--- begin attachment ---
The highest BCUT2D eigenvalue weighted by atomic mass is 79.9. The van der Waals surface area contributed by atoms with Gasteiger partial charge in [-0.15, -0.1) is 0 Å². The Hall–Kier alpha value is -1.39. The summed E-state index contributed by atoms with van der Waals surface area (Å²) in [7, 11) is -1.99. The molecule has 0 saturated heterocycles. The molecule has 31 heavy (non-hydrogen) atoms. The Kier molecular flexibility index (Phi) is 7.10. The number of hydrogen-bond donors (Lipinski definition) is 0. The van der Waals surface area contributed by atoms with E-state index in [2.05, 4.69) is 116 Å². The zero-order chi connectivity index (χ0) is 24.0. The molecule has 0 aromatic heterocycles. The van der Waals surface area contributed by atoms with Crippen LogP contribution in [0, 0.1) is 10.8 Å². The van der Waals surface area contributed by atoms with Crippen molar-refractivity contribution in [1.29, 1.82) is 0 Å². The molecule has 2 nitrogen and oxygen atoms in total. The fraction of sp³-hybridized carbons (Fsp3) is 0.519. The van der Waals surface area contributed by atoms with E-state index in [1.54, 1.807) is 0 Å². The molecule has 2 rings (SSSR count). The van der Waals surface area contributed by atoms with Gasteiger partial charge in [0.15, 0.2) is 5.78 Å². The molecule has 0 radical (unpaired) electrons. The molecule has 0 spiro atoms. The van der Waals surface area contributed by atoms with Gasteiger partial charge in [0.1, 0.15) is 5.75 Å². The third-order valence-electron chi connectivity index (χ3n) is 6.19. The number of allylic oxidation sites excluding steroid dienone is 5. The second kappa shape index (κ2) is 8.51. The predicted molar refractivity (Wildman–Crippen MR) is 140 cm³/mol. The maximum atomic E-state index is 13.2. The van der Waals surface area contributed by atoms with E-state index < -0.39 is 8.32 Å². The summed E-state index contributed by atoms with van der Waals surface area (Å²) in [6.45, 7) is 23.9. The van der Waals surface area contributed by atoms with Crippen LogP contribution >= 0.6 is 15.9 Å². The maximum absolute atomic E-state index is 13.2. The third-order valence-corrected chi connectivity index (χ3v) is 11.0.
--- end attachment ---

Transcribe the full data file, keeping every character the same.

The highest BCUT2D eigenvalue weighted by atomic mass is 79.9. The van der Waals surface area contributed by atoms with Gasteiger partial charge in [-0.15, -0.1) is 0 Å². The Hall–Kier alpha value is -1.39. The summed E-state index contributed by atoms with van der Waals surface area (Å²) in [7, 11) is -1.99. The molecule has 0 saturated heterocycles. The molecule has 31 heavy (non-hydrogen) atoms. The Kier molecular flexibility index (Phi) is 7.10. The number of hydrogen-bond donors (Lipinski definition) is 0. The van der Waals surface area contributed by atoms with E-state index in [2.05, 4.69) is 116 Å². The zero-order chi connectivity index (χ0) is 24.0. The molecule has 0 aromatic heterocycles. The van der Waals surface area contributed by atoms with Crippen LogP contribution in [0, 0.1) is 10.8 Å². The van der Waals surface area contributed by atoms with Crippen molar-refractivity contribution in [1.29, 1.82) is 0 Å². The molecule has 2 nitrogen and oxygen atoms in total. The fraction of sp³-hybridized carbons (Fsp3) is 0.519. The van der Waals surface area contributed by atoms with E-state index in [1.54, 1.807) is 0 Å². The molecule has 2 rings (SSSR count). The van der Waals surface area contributed by atoms with Gasteiger partial charge in [0.15, 0.2) is 5.78 Å². The molecule has 0 radical (unpaired) electrons. The molecule has 0 spiro atoms. The van der Waals surface area contributed by atoms with Gasteiger partial charge in [0.1, 0.15) is 5.75 Å². The third-order valence-electron chi connectivity index (χ3n) is 6.19. The number of allylic oxidation sites excluding steroid dienone is 5. The second kappa shape index (κ2) is 8.51. The predicted molar refractivity (Wildman–Crippen MR) is 140 cm³/mol. The maximum atomic E-state index is 13.2. The van der Waals surface area contributed by atoms with E-state index < -0.39 is 8.32 Å². The summed E-state index contributed by atoms with van der Waals surface area (Å²) in [6.45, 7) is 23.9. The van der Waals surface area contributed by atoms with Crippen LogP contribution >= 0.6 is 15.9 Å². The maximum absolute atomic E-state index is 13.2. The third-order valence-corrected chi connectivity index (χ3v) is 11.0.